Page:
I struggle with decisions.
If you knew me in high school, you know senior year was a stressful time as I tried to discern my next steps. If you’ve ever gone to a restaurant with me, you probably know I researched the menu beforehand because I need extra time to make a choice. Be it overthinking or decision fatigue, my brain is in a constant state of struggle when it comes to choices.
According to Psychology Today, the average person makes 35,000 decisions a day. The number may seem shocking, but most of these decisions are so minute it’s difficult to retain consciousness of them. Even now, you’re making a decision to read this sentence. You already decided to read the previous ones. These small choices seem far less significant than choosing a college or a job opportunity. But they still happen all the same.
Of course, many decisions do require some thought, and sometimes the mental effort becomes overwhelming. This can lead to analysis paralysis: an inability to make a decision due to overthinking and dwelling on the same thoughts. Rather than choosing A or B, choosing nothing becomes the path of least resistance.
This kind of paralysis has especially impacted my creative energy as of late. I’m hesitant to admit the amount of time it takes me to commit to a post calvin piece. When I find it challenging to come up with a topic, I’ll let the decision linger until the deadline looms a little too close. Once I finally decide on an idea, sometimes it only goes so far. The cursor blinks aimlessly on the screen as new thoughts come to a halt. To avoid wasting time, I’ll start over with a new topic on a new doc. Unfortunately, the same thing usually happens. Eventually I have to pick one and push forward.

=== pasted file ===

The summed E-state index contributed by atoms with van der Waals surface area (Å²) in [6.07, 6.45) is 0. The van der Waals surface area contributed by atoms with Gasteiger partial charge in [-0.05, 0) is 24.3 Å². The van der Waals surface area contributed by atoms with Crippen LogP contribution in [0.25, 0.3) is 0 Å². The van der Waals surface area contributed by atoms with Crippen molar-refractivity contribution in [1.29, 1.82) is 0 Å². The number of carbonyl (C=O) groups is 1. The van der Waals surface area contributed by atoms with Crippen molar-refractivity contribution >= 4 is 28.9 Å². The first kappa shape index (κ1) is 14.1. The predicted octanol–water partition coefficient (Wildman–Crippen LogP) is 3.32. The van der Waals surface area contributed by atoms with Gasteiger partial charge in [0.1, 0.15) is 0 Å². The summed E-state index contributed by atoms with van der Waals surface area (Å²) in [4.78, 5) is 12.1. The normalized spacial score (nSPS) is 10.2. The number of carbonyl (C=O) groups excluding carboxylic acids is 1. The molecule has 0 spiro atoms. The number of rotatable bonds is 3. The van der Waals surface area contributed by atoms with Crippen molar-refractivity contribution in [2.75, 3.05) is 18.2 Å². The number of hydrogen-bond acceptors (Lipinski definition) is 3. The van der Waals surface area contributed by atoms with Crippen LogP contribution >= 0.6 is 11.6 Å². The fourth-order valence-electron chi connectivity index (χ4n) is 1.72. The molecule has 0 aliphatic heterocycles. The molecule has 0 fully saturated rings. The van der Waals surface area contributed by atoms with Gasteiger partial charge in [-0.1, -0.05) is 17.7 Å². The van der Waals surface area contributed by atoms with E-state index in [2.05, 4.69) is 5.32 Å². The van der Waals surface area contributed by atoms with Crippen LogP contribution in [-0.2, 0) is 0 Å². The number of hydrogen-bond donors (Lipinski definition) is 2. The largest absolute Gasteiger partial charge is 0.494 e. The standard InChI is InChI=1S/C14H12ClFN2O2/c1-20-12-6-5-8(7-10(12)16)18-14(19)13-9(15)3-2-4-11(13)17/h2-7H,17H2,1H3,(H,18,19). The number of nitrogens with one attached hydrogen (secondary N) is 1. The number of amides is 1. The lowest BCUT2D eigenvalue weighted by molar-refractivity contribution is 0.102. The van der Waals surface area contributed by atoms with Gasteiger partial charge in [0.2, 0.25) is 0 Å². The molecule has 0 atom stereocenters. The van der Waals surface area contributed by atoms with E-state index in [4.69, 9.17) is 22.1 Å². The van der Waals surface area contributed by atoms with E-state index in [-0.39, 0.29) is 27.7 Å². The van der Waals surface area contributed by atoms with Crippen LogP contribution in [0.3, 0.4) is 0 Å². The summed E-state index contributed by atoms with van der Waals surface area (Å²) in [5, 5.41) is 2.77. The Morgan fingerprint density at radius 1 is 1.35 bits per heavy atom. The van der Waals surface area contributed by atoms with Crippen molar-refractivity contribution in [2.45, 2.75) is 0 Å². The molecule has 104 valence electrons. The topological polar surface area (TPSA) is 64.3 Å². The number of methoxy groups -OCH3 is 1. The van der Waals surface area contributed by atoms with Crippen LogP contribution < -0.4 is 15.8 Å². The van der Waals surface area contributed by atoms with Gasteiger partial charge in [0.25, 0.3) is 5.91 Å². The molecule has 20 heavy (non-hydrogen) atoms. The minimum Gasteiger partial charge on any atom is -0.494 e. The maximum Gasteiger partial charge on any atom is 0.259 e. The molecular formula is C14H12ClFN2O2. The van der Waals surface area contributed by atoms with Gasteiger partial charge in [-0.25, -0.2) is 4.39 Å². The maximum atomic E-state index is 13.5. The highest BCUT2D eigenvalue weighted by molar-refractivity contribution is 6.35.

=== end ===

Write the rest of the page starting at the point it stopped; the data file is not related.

The busyness of daily life doesn’t help. As a bride-to-be, I’m bombarded with decisions. While most of the “big” things for the wedding—date, venue, caterer, dress, etc.—are all in place, the smaller details now require my attention. Which centerpiece options will look the best? How should I phrase the wording on our invitations? What shoes should I buy? Which song should play as I walk down the aisle? While I’m grateful for this season, it comes with its challenges. I’m guilty of letting emails from vendors sit in my inbox for a few days simply because I don’t want to deal with another decision.
I think the problem is this: I’m afraid of regret. The idea of making the wrong choice is pretty much unbearable. And while regretting my entree choice at a restaurant isn’t as significant as regretting my college decision (which, mercifully, I don’t), the principle is still the same to me.
Perhaps, though, the real problem is this: I don’t give myself enough grace. Freedom of choice is just that—freedom. I know I’m capable of making the best decisions for myself. I know most of the 35,000 decisions my brain makes in a day won’t be life-altering. I know I can make the best of most situations, and that the significance of my wedding matters more than centerpieces and shoes.
Author and speechwriter Daniel H. Pink once said, “If we know what we truly regret, we know what we truly value. Regret—that maddening, perplexing, and undeniably real emotion—points the way to a life well lived.”
Here’s to holding space for that feeling, giving myself some grace, and finding peace in making that decision.
Kayleigh (Fongers) Van Wyk (’18) graduated with a degree in writing and resides in West Michigan. She works as a reporter for the Grand Rapids Business Journal and Grand Rapids Magazine while also making time for freelance writing. When she’s not behind a screen, she enjoys going for walks, eating ice cream, and buying more books than she’ll ever read.